Matrix valency regulates integrin-mediated lymphoid adhesion via Syk kinase.

Stupack DG, Li E, Silletti SA, Kehler JA, Geahlen RL, Hahn K, Nemerow GR, Cheresh DA - J. Cell Biol. (1999)

Rescue of integrin-mediated attachment to  monomeric PB. (A) The attachment of LCL to monomeric PB substrate (200 nM)  was assessed in untreated  cells or in the presence of  PMA (20 ng/ml) or manganese chloride (5 mM). (B)  Manganese-treated LCL with  rescued adhesion were tested  for relative expression of the  LIBS-1 neoepitope, an indicator of conformational  changes in β3 integrin associated with ligand binding. Increased FITC–LIBS-1 binding (indicating integrin conformational change) was detected by FACS™ in manganese-treated LCL (black histogram, upper panel) relative to untreated controls (light gray histogram, top) in the absence of ligand.  PMA-activated LCL (black histogram, bottom) were also compared with unactivated LCL (light gray histogram, bottom). Dark gray  indicates regions where activated or unactivated histograms overlap. (C) The influence of PMA on LCL integrin affinity was examined  using soluble ligand binding as a relative indicator. PMA-treated LCL, untreated LCL, or adherent M21 melanoma cells were assessed  for their capacity to bind soluble PB monomer as a function of ligand concentration using FACS™ analysis of FITC–LIBS-1 binding.  The relative shift in mean fluorescence intensity is plotted for each ligand concentration as a percentage of the maximum shift observed.  A representative experiment from three experiments is shown.
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Related In: Results  -  Collection

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Figure 4: Rescue of integrin-mediated attachment to monomeric PB. (A) The attachment of LCL to monomeric PB substrate (200 nM) was assessed in untreated cells or in the presence of PMA (20 ng/ml) or manganese chloride (5 mM). (B) Manganese-treated LCL with rescued adhesion were tested for relative expression of the LIBS-1 neoepitope, an indicator of conformational changes in β3 integrin associated with ligand binding. Increased FITC–LIBS-1 binding (indicating integrin conformational change) was detected by FACS™ in manganese-treated LCL (black histogram, upper panel) relative to untreated controls (light gray histogram, top) in the absence of ligand. PMA-activated LCL (black histogram, bottom) were also compared with unactivated LCL (light gray histogram, bottom). Dark gray indicates regions where activated or unactivated histograms overlap. (C) The influence of PMA on LCL integrin affinity was examined using soluble ligand binding as a relative indicator. PMA-treated LCL, untreated LCL, or adherent M21 melanoma cells were assessed for their capacity to bind soluble PB monomer as a function of ligand concentration using FACS™ analysis of FITC–LIBS-1 binding. The relative shift in mean fluorescence intensity is plotted for each ligand concentration as a percentage of the maximum shift observed. A representative experiment from three experiments is shown.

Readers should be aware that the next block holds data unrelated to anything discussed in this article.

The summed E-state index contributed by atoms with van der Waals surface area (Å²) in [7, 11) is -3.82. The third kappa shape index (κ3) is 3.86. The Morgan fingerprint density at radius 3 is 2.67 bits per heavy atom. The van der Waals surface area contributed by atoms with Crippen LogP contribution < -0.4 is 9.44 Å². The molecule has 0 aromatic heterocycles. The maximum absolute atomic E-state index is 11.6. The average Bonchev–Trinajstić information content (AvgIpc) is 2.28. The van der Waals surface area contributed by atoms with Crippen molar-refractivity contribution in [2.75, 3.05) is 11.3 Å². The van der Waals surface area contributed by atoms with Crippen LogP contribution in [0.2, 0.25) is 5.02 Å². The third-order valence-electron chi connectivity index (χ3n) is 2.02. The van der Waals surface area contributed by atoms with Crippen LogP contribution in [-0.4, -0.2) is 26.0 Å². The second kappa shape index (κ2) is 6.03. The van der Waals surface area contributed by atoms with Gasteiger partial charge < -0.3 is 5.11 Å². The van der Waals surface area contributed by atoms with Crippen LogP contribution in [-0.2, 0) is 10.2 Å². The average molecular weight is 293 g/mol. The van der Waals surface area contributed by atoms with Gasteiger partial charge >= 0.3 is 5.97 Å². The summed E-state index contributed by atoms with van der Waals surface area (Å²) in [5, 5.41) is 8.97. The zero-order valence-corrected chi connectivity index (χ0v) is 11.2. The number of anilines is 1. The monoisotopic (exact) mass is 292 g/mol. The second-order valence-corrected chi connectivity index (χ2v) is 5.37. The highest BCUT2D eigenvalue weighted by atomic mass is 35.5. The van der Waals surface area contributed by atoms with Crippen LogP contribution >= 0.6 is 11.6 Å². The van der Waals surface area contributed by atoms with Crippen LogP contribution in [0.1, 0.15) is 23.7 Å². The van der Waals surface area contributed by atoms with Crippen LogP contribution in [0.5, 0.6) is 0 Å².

Mentions: Integrin organization on the cell surface may be an important factor contributing to adhesion, since the activation of LCL attachment to monomeric PB (Fig. 3 B) did not influence αvβ3 expression (our unpublished data). Lymphoid integrins can be activated by conformational (affinity) changes by a variety of reagents, including manganese (Bazzoni and Hemler, 1998). Manganese activated the attachment of LCL to monomeric PB similarly to PMA (Fig. 4 A), and caused conformational changes in integrin αvβ3 which were detected with monoclonal antibody ligand-induced binding site (LIBS)-1 (Fig. 4 B) (Frelinger et al., 1990). Although LIBS-1 detects the ligand-occupied form of αvβ3, the presence of manganese elicited conformational changes which exposed this epitope on LCL even in the absence of ligand (Fig. 4 B, top). In contrast, LCL activated with PMA did not differ from basal LIBS-1 expression (Fig. 4 B, bottom). Further, PMA did not stabilize integrin binding of soluble ligand (a relative measurement of affinity) (Frelinger et al., 1990; Filardo et al., 1995). Nonactivated or PMA-activated LCL were allowed to bind PB monomer, and LIBS-1 was used to detect ligand binding as a function of ligand concentration. No difference in half-maximal ligand occupancy was evident between PMA-activated and untreated LCL for soluble monomeric PB (∼1.5 μM) (Fig. 4 C). We observed that LCL displayed the same relative affinity for ligand as determined for M21 cells (Fig. 4 C) and other adherent cells (Filardo et al., 1995). Thus, activation of LCL by PMA leading to stable adhesion on monomer does not appear to result from preexisting affinity changes.

Bottom Line: Nonactivated lymphoid cells attach preferentially to polymerized ECM proteins yet are unable to attach to monomeric forms or fragments of these proteins without previous activation.Adhesion of nonactivated lymphoid cells to polymeric ECM components results in activation of the antigen receptor-associated Syk kinase that accumulates in adhesion-promoting podosomes.In fact, activation of Syk by antigen or agonists, as well as expression of an activated Syk mutant in lymphoid cells, facilitates their adhesion to monomeric ECM proteins or their fragments.

View Article: PubMed Central - PubMed

Affiliation: Department of Immunology, The Scripps Research Institute, La Jolla, California 92037, USA.

ABSTRACT
Lymphocytes accumulate within the extracellular matrix (ECM) of tumor, wound, or inflammatory tissues. These tissues are largely comprised of polymerized adhesion proteins such as fibrin and fibronectin or their fragments. Nonactivated lymphoid cells attach preferentially to polymerized ECM proteins yet are unable to attach to monomeric forms or fragments of these proteins without previous activation. This adhesion event depends on the appropriate spacing of integrin adhesion sites. Adhesion of nonactivated lymphoid cells to polymeric ECM components results in activation of the antigen receptor-associated Syk kinase that accumulates in adhesion-promoting podosomes. In fact, activation of Syk by antigen or agonists, as well as expression of an activated Syk mutant in lymphoid cells, facilitates their adhesion to monomeric ECM proteins or their fragments. These results reveal a cooperative interaction between signals emanating from integrins and antigen receptors that can serve to regulate stable lymphoid cell adhesion and retention within a remodeling ECM.

Show MeSH
Related in: MedlinePlus